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Gene expression in the rat brain: high similarity but unique differences between frontomedial-, temporal- and occipital cortex.

Stansberg C, Ersland KM, van der Valk P, Steen VM - BMC Neurosci (2011)

Bottom Line: A large proportion of these 65 genes appear to be involved in signal transduction, including the ion channel Fxyd6, the neuropeptide Grp and the nuclear receptor Rorb.We also find that the majority of these genes display increased expression levels around birth and show distinct preferences for certain cortical layers and cell types in rodents.Since specific patterns of expression often are linked to equally specialised biological functions, we propose that these cortex sub-region enriched genes are important for proper functioning of the cortical regions in question.

View Article: PubMed Central - HTML - PubMed

Affiliation: Dr E. Martens Research Group for Biological Psychiatry, Department of Clinical Medicine, University of Bergen, Norway. Christine.Stansberg@uib.no

ABSTRACT

Background: The six-layered neocortex of the mammalian brain may appear largely homologous, but is in reality a modular structure of anatomically and functionally distinct areas. However, global gene expression seems to be almost identical across the cerebral cortex and only a few genes have so far been reported to show regional enrichment in specific cortical areas.

Results: In the present study on adult rat brain, we have corroborated the strikingly similar gene expression among cortical areas. However, differential expression analysis has allowed for the identification of 30, 24 and 11 genes enriched in frontomedial -, temporal- or occipital cortex, respectively. A large proportion of these 65 genes appear to be involved in signal transduction, including the ion channel Fxyd6, the neuropeptide Grp and the nuclear receptor Rorb. We also find that the majority of these genes display increased expression levels around birth and show distinct preferences for certain cortical layers and cell types in rodents.

Conclusions: Since specific patterns of expression often are linked to equally specialised biological functions, we propose that these cortex sub-region enriched genes are important for proper functioning of the cortical regions in question.

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Spatial and time-dependent expression patterns of genes enriched in OCx. Expression profiles for 4 selected genes in rat brain regions, across different stages of the developing cortex, in astrocytes, oligodendrocytes and neurons and in different neuronal subtypes, as well as laminar expression patterns of the regional genes in their corresponding cortical regions. Profiles (a-d) were generated based on microarray data obtained from [20] (a), [10] (b), [28] (c) and [30] (d). Individual samples, including replicates, are placed along the x-axis. The y-axis indicates normalised signal intensities for each gene in each individual sample. Simple profiles are presented for illustration purposes; full profiles with detailed expression levels and sample information are available as additional material. In situ hybridisation images (e) were downloaded from the Allen Mouse Brain Atlas. FMCx, fronto-medial cortex; TCx, temporal cortex; OCx, occipital cortex.; HiF, Hippocampus; Str, Striatum; Cb, cerebellum; Oligo, oligodendrocytes; Astro, astrocytes; Glu, Glutamatergic neurons; GABA, GABAergic neurons; CgCx, cingulated cortex; SSCx, somatosensory cortex; n.a., not available; * arrows indicate increasingly mature cells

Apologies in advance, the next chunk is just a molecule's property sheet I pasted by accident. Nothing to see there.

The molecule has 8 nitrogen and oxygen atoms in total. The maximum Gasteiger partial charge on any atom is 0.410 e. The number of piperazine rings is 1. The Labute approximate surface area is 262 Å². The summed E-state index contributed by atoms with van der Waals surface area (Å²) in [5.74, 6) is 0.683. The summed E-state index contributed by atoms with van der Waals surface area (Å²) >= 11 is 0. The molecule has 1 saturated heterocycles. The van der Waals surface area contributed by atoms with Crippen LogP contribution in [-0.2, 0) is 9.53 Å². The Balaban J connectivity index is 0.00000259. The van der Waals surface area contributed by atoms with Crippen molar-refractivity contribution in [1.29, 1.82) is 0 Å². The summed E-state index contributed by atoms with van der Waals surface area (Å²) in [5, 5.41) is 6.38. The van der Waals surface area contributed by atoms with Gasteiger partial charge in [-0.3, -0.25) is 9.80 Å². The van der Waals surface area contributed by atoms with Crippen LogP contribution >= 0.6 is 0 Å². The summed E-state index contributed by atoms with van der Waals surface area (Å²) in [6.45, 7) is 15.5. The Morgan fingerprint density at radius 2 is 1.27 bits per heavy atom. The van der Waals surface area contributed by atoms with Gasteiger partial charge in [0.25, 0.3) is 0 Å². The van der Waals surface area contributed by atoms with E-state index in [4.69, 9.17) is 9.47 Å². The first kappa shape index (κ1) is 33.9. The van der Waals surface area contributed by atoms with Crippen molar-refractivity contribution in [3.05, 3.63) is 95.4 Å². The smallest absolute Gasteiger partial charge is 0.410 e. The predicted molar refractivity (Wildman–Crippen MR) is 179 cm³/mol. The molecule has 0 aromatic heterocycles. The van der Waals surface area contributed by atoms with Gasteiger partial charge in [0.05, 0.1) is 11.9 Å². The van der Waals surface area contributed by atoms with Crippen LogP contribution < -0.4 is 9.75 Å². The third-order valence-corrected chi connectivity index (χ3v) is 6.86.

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Figure 4: Spatial and time-dependent expression patterns of genes enriched in OCx. Expression profiles for 4 selected genes in rat brain regions, across different stages of the developing cortex, in astrocytes, oligodendrocytes and neurons and in different neuronal subtypes, as well as laminar expression patterns of the regional genes in their corresponding cortical regions. Profiles (a-d) were generated based on microarray data obtained from [20] (a), [10] (b), [28] (c) and [30] (d). Individual samples, including replicates, are placed along the x-axis. The y-axis indicates normalised signal intensities for each gene in each individual sample. Simple profiles are presented for illustration purposes; full profiles with detailed expression levels and sample information are available as additional material. In situ hybridisation images (e) were downloaded from the Allen Mouse Brain Atlas. FMCx, fronto-medial cortex; TCx, temporal cortex; OCx, occipital cortex.; HiF, Hippocampus; Str, Striatum; Cb, cerebellum; Oligo, oligodendrocytes; Astro, astrocytes; Glu, Glutamatergic neurons; GABA, GABAergic neurons; CgCx, cingulated cortex; SSCx, somatosensory cortex; n.a., not available; * arrows indicate increasingly mature cells

Mentions: After strict manual inspection of all FDR = 0 selected expression profiles, a total of 65 genes were ultimately determined as being markedly enriched in either FMCx, TCx or OCx, of which 54 were supported in both data sets. Nine of the AB1700-generated genes could not be confirmed in the Illumina data, either due to non-representation on the Illumina RatRef-12 array (Aldh3b2, C1ql3, rCG46329, rCG41008, RGD1306921 and Mab21/l) or lack of significant enrichment (Lmo4, Gpr68 and Siat7e). Figure 1 illustrates the expression levels of the 65 genes in all cortical samples, of which 30 were enriched in FMCx, 24 in TCx and 11 in OCx (Table 2). Gene expression profiles of selected genes are presented in Figure 2 (FMCx), Figure 3 (TCx) and Figure 4 (OCx), whereas the complete gene sets are provided as Additional file 2 (AB1700 data) and Additional file 3 (Illumina data). Fold differences ranged between 1.4 and 13.9. As can be seen from Figures 2, 3 and 4 and Additional file 2, gene expression levels vary within samples from the same cortical region. Such variation within a group is quite common in gene expression studies of animal tissue and is one of the reasons why SAM is preferred over traditional statistical methods such as Student t-test and ANOVA when analysing microarray data. The entire list of regionally enriched genes, including probe and gene identifiers for both microarray platforms and observed fold differences is provided in Additional file 4.